United Kingdom—5 Eyes Countries Seek Access To Encrypted Communications Guardian | 08/01/2019 The Five Eyes intelligence-sharing alliance has called for greater cooperation from tech firms, including granting law enforcement access to encrypted material, reports the Guardian (U.K.). Tech firms are deliberately designing their systems in a way that blocks access even in cases involving allegations of a serious crime, ministers from the U.S., U.K., Canada, Australia and New Zealand said in a statement following two days of talks in London. Encrypted data hinder spying, which Western governments say can complicate investigations and prosecution of those involved in child sex abuse or terrorism. Firms should design in an ability to provide law-enforcement with usable, readable data sets when such information is appropriately and legally requested, the statement said, as quoted by Reuters. Tech firms maintain that inserting such "backdoors" into their systems would weaken their security, leaving them at greater risk for attacks by malicious cyber actors.



United Kingdom—Final Tide-Class Tanker Delivered To Royal Fleet Auxiliary Royal Navy Press Release | 08/01/2019 The fourth and final Tide-class tanker has entered service with the Royal Fleet Auxiliary, reports the British Royal Navy. The Tideforce was welcomed into the fleet during a dedication ceremony on Monday in Dorset. Over the last 13 months, the tanker has been fitted out with military equipment, including IT systems and defensive weaponry. The Tideforce joins the Tidespring, Tiderace and Tidesurge in active service. The support vessels were acquired to support the navy's Queen Elizabeth-class aircraft carriers. Each tanker can deliver 53,000 cubic feet (1,500 cubic m) of fuel an hour, equivalent to 400,000 gallons. The vessels are also expected to conduct shipping lane patrols and humanitarian-relief missions.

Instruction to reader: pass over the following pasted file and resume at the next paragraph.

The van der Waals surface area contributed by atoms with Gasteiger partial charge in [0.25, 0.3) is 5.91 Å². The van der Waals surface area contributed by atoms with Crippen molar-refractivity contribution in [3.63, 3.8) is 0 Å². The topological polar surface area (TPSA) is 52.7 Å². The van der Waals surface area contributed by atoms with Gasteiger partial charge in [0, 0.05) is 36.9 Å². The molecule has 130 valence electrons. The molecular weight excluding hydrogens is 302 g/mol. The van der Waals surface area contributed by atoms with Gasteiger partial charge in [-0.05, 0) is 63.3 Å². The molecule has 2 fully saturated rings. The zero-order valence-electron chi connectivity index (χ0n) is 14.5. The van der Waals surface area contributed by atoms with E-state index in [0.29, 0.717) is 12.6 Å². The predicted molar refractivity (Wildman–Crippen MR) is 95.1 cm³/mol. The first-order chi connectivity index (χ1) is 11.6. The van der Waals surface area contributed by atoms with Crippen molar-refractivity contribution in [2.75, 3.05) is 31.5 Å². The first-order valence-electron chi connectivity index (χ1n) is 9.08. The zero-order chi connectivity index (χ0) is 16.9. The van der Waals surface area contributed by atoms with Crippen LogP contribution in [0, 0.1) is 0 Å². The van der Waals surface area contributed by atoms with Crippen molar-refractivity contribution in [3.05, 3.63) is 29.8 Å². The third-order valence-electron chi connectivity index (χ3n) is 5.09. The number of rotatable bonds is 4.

Germany—Government Hesitant To Join Maritime Security Mission In Strait Of Hormuz Deutsche Welle | 08/01/2019 The U.S. has formally asked Germany to take part in the European coalition being formed by the U.K. to protect shipping in the Strait of Hormuz, reports Deutsche Welle. On Tuesday, a spokesperson for the U.S. Embassy in Berlin confirmed the request that Germany join France and the U.K. to help secure the strait and combat Iranian aggression. The request has been met with significant opposition in the German government and parliament. Berlin has concerns about President Trump's Iran policy and does not want to be potentially dragged into a shooting war, reported Defense News. "Taking part in the American strategy of maximum pressure is out of the question," said Foreign Minister Heiko Maas. France, Denmark, Poland, Portugal, Spain and Sweden have expressed interest in taking part in a European-led force proposed by the U.K. last week.